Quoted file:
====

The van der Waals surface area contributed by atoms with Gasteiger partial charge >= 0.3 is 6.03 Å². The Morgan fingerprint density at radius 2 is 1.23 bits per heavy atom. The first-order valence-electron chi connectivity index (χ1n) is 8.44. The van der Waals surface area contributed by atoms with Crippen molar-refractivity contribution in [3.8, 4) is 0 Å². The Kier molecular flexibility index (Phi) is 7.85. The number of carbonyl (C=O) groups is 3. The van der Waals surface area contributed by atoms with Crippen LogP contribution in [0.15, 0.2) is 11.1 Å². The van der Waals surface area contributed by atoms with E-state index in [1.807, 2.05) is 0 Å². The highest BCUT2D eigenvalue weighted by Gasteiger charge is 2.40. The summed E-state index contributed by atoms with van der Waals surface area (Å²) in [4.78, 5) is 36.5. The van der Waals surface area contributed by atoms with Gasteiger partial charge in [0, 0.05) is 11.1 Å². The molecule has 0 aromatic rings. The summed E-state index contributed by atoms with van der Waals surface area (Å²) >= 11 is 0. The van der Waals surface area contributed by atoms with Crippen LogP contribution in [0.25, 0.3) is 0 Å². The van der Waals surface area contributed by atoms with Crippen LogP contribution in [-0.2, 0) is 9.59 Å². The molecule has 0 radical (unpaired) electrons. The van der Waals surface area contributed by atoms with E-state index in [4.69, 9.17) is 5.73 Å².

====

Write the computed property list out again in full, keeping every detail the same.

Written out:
The van der Waals surface area contributed by atoms with Gasteiger partial charge >= 0.3 is 6.03 Å². The Morgan fingerprint density at radius 2 is 1.23 bits per heavy atom. The first-order valence-electron chi connectivity index (χ1n) is 8.44. The van der Waals surface area contributed by atoms with Crippen molar-refractivity contribution in [3.8, 4) is 0 Å². The Kier molecular flexibility index (Phi) is 7.85. The number of carbonyl (C=O) groups is 3. The van der Waals surface area contributed by atoms with Crippen LogP contribution in [0.15, 0.2) is 11.1 Å². The van der Waals surface area contributed by atoms with E-state index in [1.807, 2.05) is 0 Å². The highest BCUT2D eigenvalue weighted by Gasteiger charge is 2.40. The summed E-state index contributed by atoms with van der Waals surface area (Å²) in [4.78, 5) is 36.5. The van der Waals surface area contributed by atoms with Gasteiger partial charge in [0, 0.05) is 11.1 Å². The molecule has 0 aromatic rings. The summed E-state index contributed by atoms with van der Waals surface area (Å²) >= 11 is 0. The van der Waals surface area contributed by atoms with Crippen LogP contribution in [0.25, 0.3) is 0 Å². The van der Waals surface area contributed by atoms with Crippen LogP contribution in [-0.2, 0) is 9.59 Å². The molecule has 0 radical (unpaired) electrons. The van der Waals surface area contributed by atoms with E-state index in [4.69, 9.17) is 5.73 Å².